Addressing the Dilemma

From: Roy Smith

Hi Roger,

I saw your comment.  It seems to me that the current fliers’ dilemma is an easy one to deal with.  Keep the current rules in place for a specified time, say five years, at which point the rules are going to change so that fully challenging, world class, competition can take place within the confines of fields that are widely accessible.  The period of time should be sufficient for the current models to have performed sufficiently that they can reasonably be retired, and the interim period would also allow sufficient opportunity for the fliers to acquire and develop the equipment necessary for the next phase.

I really believe that turning the FAI events into something that people can be involved in at many venues around the continent and around the world, and which will be determined by a straightforward time-to-the ground approach, is likely to attract more participants and would not detract at all from the level of skill and dedication required in order to achieve world championship status.

Roy E. Smith

From the Aeronut    Free Flight Forever


Home by noon

From:Michael Achterberg

Duration is target.  Roy and Dave are right.. If we add 200gr and cut wing span to 60″ we fix all 3 events. No more long flyoffs and long days. 5 rounds and done by noon.    No need to design a better aircraft, as they will all fly like crap.. An which F1 event are you competing in Roy??


 Good News

Sometimes we need to look around and reflect on the good things that happening or have happened. Here are a couple of examples.

World Cups

One of the best things for FAI Free Flight was the creation of the World Cups back in 1987.  This gave all of us FAI Free Flighters the opportunity to fly in a good international event with the best flyers in the World.  And  for those who don’t travel much, some of them will probably come to a flying site. Looking back at some of the first winners.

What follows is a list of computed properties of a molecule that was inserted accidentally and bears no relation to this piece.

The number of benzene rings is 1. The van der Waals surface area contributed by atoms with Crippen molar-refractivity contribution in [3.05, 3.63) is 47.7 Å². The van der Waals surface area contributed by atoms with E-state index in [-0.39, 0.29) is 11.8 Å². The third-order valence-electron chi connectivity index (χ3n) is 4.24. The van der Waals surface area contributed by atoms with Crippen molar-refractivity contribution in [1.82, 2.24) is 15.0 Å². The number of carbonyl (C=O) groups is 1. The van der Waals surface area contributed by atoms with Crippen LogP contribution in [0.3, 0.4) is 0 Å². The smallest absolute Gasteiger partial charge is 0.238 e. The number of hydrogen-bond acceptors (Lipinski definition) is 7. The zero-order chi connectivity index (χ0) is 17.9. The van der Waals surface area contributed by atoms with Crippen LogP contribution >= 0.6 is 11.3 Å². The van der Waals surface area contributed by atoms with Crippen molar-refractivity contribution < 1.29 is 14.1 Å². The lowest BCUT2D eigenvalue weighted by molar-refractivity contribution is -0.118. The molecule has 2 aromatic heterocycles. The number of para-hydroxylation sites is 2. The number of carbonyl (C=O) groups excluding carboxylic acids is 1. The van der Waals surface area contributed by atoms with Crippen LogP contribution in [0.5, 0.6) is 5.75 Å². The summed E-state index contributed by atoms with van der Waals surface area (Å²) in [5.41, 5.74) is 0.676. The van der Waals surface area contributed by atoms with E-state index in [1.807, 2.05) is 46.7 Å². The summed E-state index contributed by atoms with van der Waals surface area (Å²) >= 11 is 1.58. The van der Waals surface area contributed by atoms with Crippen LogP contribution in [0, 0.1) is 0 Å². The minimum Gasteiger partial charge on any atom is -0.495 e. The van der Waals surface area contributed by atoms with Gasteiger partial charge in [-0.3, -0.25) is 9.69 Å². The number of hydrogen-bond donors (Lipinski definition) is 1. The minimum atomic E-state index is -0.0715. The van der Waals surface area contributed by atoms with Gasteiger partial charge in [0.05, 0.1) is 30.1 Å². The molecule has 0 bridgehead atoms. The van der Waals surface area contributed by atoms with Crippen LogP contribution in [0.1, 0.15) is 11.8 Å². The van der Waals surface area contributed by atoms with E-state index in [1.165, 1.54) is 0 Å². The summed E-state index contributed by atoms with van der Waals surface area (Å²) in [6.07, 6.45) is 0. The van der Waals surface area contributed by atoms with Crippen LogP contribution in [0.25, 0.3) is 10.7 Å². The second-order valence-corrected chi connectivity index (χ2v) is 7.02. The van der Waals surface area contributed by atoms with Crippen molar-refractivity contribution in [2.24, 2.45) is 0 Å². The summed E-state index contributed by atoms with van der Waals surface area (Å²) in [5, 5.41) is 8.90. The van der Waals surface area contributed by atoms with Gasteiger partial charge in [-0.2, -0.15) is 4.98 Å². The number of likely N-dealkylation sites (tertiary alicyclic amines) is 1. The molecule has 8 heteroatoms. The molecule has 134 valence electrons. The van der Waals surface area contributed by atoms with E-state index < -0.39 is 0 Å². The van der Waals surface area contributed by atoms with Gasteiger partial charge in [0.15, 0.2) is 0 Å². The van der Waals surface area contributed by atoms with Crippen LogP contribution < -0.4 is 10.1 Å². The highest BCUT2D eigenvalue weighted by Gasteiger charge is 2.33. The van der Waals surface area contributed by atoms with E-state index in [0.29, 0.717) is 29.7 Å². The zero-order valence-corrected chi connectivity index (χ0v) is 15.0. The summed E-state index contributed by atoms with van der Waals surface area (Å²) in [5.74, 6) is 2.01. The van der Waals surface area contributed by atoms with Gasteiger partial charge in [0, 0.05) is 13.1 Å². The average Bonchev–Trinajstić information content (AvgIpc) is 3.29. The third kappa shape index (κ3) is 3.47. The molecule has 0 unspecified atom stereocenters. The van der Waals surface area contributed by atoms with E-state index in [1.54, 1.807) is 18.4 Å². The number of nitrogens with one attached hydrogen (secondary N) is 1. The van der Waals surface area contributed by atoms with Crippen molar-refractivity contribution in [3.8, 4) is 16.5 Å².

1991 World Cup Jan Vosejpka Alex Andrjukov Claus-Peter Wachtler Ivan Crha
1990 World Cup Juri Jablokov Alex Andrjukov Eugeny Verbitsky Jaroslav Mach
1989 World Cup Stefan Rumpp Norm Furutani Jan Ochman Klaus Salzer
1988 World Cup Stefan Rumpp Walt Ghio Thomas Koster
1987 World Cup Stefan Rumpp Deiter Paff Randy Archer

(1987 was an unofficial inaugural event, with the World Cup concept approved by CIAM at the 1987 Plenary meeting)
Special Credit has to go to Ian Kaynes for doing the scoring and maintaining the web site at

This gives an account year by year and drills down the results in every contest every year!  Everything you need to know and more. It has links to the World Cup rules and the World and Continental Championships results too, a real gold mine of info.

Free Flight Reporting on Facebook

Second thing is the various Facebook Groups about Free Flight. One of the oldest is just called Free Flight and our club’s is Southern California Aero Team (SCAT). And there are many others, if you want to suggest one let us know and we will publish reference to these.  If you organize or take part in a contest and can post the results or photos please continue to do so. Because of more limited travel it is important to post this information so we can all keep in touch and know what’s happening.  Some people have posted quite a large number of photos. This is good. People who do that do not always know the names of the people or the models they are flying.  When you see a photo of you and your friends , if want you should add your name and what you are flying.  This will help everyone keep in touch with their friends and what’s happening.